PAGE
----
You have to admit that the price of your product or service has a huge impact on the number of conversions you make.
When it comes to pricing your product/service, you have two options. You can either base it on the cost or value.
But, the question is, how do you know which one is right for you? Therefore, It helps to have a good understanding of what each pricing model means and how you can incorporate one into your own business.
So, to help you decide how to price your goods, below you’ll find the key things you need to know about cost vs value-based pricing.
What Is Cost-Based Pricing?
With cost-based pricing, you price products based upon how much it costs to produce them and the profit you want to make. This is the based way to price physical products.
So, if a product costs $200 to create, you may want to make a $50 profit. This means you would sell the product for $250.
If you’ll be shipping the products to customers, these costs can also be factored in. A lot of customers prefer free shipping these days, so you may need to up the selling price to cleverly cover the “free shipping” costs.
Example of Cost-Based Pricing
Total cost of product = Manufacturing + Marketing + Shipping
= $ 200 + $ 20 + $ 50 = $ 270
Profit margin (Markup) = 30%
Selling price = Total cost of product + profit margin
= 270 + 270 (30/100)
= $ 351
This means you’ll be selling the product for $351 to make a profit of $81 per sale. This is a basic example and how Cost-based pricing works in a typical business.
What Is Value-Based Pricing?
With value-based pricing, you price the goods based upon the value they provide to customers. You’ll be setting a cost based upon how much your customers will be willing to pay for the goods or service.
While this can be the best way to price digital products, it doesn’t come without its challenges. You’ll need to spend a lot of time researching similar products and their prices to establish how much your products are worth. There is also the fact that different people value things differently. So, not all customers will be prepared to pay the price you set. However, this is the same for cost-based pricing too.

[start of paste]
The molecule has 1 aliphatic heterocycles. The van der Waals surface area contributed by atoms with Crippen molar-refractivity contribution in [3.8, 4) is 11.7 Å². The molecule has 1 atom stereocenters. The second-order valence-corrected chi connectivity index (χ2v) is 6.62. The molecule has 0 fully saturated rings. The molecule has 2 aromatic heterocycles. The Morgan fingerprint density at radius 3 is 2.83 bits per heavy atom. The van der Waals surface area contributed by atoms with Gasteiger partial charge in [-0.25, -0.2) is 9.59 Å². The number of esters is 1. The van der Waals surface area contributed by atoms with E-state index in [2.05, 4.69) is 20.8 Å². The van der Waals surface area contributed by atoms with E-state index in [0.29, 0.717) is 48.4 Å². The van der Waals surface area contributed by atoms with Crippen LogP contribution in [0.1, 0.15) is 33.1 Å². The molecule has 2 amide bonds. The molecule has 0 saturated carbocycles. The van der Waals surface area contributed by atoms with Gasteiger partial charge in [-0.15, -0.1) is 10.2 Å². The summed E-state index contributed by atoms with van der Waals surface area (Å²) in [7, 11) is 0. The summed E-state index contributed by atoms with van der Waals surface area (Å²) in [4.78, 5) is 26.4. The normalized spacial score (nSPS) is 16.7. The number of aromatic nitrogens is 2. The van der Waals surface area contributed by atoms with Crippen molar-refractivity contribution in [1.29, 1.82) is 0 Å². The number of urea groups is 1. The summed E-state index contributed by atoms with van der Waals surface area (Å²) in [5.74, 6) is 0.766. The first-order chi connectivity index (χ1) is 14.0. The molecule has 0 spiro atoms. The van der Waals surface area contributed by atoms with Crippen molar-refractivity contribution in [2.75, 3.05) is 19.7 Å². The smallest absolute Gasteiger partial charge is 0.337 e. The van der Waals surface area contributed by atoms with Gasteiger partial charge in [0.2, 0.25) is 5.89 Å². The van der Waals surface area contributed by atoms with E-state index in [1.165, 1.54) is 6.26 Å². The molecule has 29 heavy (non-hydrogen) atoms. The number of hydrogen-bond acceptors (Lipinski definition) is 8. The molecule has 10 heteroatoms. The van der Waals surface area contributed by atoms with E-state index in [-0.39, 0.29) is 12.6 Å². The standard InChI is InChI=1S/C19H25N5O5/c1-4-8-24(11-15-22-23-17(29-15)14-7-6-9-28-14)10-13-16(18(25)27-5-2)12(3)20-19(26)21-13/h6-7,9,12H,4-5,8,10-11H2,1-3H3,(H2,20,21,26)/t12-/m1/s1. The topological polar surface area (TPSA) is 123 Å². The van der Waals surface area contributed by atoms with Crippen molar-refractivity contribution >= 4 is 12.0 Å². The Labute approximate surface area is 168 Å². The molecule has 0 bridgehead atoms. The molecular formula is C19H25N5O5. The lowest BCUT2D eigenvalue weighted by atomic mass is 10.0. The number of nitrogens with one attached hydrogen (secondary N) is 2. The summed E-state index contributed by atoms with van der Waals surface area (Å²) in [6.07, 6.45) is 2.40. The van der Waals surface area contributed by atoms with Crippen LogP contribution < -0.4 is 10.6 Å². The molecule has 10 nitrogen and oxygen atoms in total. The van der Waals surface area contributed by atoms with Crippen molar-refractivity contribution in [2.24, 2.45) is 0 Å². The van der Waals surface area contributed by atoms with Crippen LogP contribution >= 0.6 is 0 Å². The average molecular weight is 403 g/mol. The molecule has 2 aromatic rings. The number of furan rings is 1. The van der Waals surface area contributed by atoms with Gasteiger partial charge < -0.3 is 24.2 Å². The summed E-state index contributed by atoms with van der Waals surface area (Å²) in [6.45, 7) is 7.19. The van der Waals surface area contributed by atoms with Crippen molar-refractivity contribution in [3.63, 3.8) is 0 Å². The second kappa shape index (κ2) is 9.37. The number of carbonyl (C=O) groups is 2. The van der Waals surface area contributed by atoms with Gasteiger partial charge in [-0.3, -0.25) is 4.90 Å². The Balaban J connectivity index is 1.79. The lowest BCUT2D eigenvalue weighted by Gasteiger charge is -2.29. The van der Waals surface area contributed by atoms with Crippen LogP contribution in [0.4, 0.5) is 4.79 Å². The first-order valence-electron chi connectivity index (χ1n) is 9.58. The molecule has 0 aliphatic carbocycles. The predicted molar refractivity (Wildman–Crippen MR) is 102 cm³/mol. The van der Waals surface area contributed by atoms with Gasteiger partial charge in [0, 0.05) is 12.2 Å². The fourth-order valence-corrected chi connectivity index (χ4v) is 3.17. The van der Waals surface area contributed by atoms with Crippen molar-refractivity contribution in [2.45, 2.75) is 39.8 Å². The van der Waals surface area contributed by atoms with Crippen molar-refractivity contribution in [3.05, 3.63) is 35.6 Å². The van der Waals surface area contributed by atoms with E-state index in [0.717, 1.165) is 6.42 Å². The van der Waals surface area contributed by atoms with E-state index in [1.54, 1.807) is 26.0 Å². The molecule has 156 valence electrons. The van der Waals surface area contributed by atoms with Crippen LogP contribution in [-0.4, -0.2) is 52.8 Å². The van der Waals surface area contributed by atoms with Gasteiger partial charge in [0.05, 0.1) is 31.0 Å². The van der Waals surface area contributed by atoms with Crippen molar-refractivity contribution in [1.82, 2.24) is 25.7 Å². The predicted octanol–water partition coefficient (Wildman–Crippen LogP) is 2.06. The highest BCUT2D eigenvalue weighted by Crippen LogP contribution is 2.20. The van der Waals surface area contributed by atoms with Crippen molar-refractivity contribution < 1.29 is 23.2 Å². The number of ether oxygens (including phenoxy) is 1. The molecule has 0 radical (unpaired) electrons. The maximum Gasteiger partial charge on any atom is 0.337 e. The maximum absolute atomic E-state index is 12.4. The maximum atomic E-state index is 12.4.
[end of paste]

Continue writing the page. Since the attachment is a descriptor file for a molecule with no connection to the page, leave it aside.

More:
Examples of Value-Based Pricing
Apple & Starbucks.
Yup, you read that right. We all know much we pay for their products and not because it costs more to manufacture them but because of the brand value and customer service they provide.
Coming back to digital products & services, an IT consultant can charge a lot for a simple call because she knows she can solve a bigger problem for her clients, that could probably cost them their business.
If your marketing course can get a student to generate an extra $2K or $3K per month in their business, you can easily charge $500 for it or maybe $1000 as well.
What Benefits Does Each Provide?
Both cost-based and value-based pricing offers numerous benefits.
With cost-based pricing, you’ll have a set price that you apply to the products. You won’t need to spend as much time researching what to charge or working out the value of the product. It also ensures that the cost of production is covered, making sure you make a profit from each sale.
With value-based pricing, you can potentially earn more profits than you would with cost-based pricing. You’ll also find this type of pricing tends to build up more customer loyalty. Customers will know you’re proving value, so they’ll be more inclined to buy additional products from you when you release them. Again, Apple is a great example here!
Differences Between Value-Based Pricing & Cost-Based Pricing
The primary difference between the both is that value-based pricing is more focused on benefits for the customer rather than features of the product or service which are cost-based pricing’s primary differentiating factor.
Cost-based pricing is based on the number of benefits that can be obtained, whereas value-based pricing calculates what people are willing to pay to get those benefits.
How to Know Which One Is Right for You
In order to determine which type of pricing would work best for you, it’s important to think about the type of products you’re selling.
If you’re offering physical products, cost-based pricing tends to work better. (Unless you have a big brand value!)
However, if you’re selling digital products or services, a value-based pricing structure often works best. You can still take into account any costs that occur through the creation or marketing of digital products. However, a value-based approach does tend to work so much better in this case.
As you can see, both options have their own benefits. So, when working out which type of pricing model to use in your business, it’s important to take into account the pros and cons of both.
Now that you’ve sorted your pricing model problems, book a free strategy call with us to see if we can get those conversion rates higher for you and make you more green stuff.